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Perl Riddle

by lesage (Initiate)
on Dec 01, 2007 at 09:32 UTC ( [id://654293] : perlquestion . print w/replies, xml ) Need Help??

lesage has asked for the wisdom of the Perl Monks concerning the following question:

Our holyness divined a riddle to me, which I am unworthy to understand. Perhaps the higher clergy can guide my way.
package Data::CryptRecord; BEGIN { use strict; [ ... ] our %ENGINES; } sub register { ... } # adds to the %ENGINES hash # List what's in the hash sub list_engines { my $self = shift; my @eng; while( my ($k, $v) = each(%ENGINES)){ push @eng, $v->{'name'}; } return @eng; } # Chose a distinct crypt method for this instance # Lot's of list_engines included for debugging sub set_engine { my ($self, $name) = @_; $name = uc($name); print "Enter set_engine (" . scalar $self->list_engines . ")\n"; while( my ($k, $v) = each(%ENGINES)){ next unless(uc($v->{'name'}) eq $name); $self->{'enc_type'} = $k; print "Exit OK set_engine (" . scalar $self->list_engines . ") +\n"; return 0; } print "Exit fail set_engine (" . scalar $self->list_engines . ")\n +"; return -1; }
And this is what happens, when the program calls set_engine
(not shown, at the end of the CTOR) Blessed List(1) Enter set_engine(1) Exit OK set_engine (0) after set_list (1) (This is another list_engines called later in the program)

So sometimes %ENGINES appears to be empty, but it recovers magically. Does anyone have an idea, where to start the search?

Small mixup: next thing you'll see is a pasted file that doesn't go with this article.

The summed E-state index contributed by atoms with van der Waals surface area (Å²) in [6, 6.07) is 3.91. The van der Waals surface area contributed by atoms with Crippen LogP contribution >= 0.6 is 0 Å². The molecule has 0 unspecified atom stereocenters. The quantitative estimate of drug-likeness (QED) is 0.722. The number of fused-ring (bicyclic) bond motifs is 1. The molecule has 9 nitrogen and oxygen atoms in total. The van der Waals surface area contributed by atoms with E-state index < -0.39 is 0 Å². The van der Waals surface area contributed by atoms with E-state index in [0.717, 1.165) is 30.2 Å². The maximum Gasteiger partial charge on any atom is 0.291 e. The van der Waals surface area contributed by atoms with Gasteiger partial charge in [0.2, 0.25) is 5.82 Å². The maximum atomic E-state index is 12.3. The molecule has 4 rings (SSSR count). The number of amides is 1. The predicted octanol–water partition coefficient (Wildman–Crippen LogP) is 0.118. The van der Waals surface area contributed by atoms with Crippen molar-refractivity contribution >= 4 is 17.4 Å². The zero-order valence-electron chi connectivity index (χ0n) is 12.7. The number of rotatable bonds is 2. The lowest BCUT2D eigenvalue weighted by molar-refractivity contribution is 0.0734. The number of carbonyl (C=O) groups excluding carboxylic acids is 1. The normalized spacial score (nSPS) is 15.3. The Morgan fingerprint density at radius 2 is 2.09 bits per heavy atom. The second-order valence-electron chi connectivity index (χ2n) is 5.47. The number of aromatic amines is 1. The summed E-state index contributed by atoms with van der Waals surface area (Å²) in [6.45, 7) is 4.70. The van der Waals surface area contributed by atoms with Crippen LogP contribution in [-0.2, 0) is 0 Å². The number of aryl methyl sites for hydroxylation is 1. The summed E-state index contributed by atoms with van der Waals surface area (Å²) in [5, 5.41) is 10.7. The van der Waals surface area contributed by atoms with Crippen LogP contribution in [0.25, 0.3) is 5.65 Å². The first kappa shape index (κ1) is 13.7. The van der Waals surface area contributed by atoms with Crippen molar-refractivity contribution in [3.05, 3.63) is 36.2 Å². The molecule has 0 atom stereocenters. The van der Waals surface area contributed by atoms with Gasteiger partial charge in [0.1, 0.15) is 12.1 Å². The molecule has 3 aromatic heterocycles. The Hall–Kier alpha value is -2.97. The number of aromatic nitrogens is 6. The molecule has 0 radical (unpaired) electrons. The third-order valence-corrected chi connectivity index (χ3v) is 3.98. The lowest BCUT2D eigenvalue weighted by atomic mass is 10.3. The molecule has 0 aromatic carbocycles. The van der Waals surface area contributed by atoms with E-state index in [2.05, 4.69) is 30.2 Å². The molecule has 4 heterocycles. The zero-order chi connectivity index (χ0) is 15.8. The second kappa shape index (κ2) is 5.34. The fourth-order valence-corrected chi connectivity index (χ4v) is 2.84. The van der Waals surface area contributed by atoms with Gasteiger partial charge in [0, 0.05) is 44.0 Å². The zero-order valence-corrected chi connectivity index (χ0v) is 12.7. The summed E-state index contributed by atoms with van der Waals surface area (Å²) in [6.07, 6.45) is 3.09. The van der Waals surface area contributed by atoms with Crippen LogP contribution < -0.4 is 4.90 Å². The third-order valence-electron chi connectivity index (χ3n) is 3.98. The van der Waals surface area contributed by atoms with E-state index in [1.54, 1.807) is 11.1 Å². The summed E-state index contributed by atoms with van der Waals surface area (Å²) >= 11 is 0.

BTW: The program has a ncurses UI, therefore perl -d is tedious. Is there a way to redirect the debugging console to a different VT or XTerm?

Humbly praying for revelations ...
- lesage

Thanks a lot for your help. The crucial issue was resetting the each() iterator. So special thanks to ProfVince and shmem.

Still, use warnings; and clarification that BEGIN{} is in no way a special scope, were also very helpful.

I meanwhile figured out that

export PERLDB_OPTS='TTY=/dev/pts/2' perl -d ./myprg.pl

can be used to redirect the perl debugger console. Tying e.g. a picocom on its own pty does almost what I'd like to have -- apart from local echo and CR/LF conversion. I'd bet there is a Perl program around doing such things. Does anybody have a pointer?

- lesage

Replies are listed 'Best First'.
Re: Perl Riddle
by shmem (Chancellor) on Dec 01, 2007 at 12:26 UTC
    Some Problems. Consider:
    BEGIN { our %ENGINES; } use strict; each %ENGINES; __END__ Global symbol "%ENGINES" requires explicit package name at - line 5. Execution of - aborted due to compilation errors.
    our creates a lexical scoped alias of a package variable. Using it a BEGIN block does create the package global at compile time, and not much more. Your use of strict in the BEGIN block enforces strictness just there, not outside that block.

    You are calling list_engines(), which uses each on %ENGINES from set_engine while iterating over %ENGINES with each. Very bad idea, because the hash iterator is bound to each hash, not to the scope each occurs in.

    my %hash; @hash{a..f} = 10..15; sub a { my $a_count; while( my ($k,$v) = each %hash) { print "$k => $v\n"; $a_count++; } $a_count++; } sub b { my $b_count; while( my ($k,$v) = each %hash) { $b_count++; print "$k => $v ($b_count out of ", a(), ")\n"; } } b() __END__ c => 12 a => 10 b => 11 d => 13 f => 15 e => 14 (1 out of 5) c => 12 a => 10 b => 11 d => 13 f => 15 e => 14 (2 out of 5) c => 12 a => 10 b => 11 d => 13 f => 15 e => 14 (3 out of 5) ...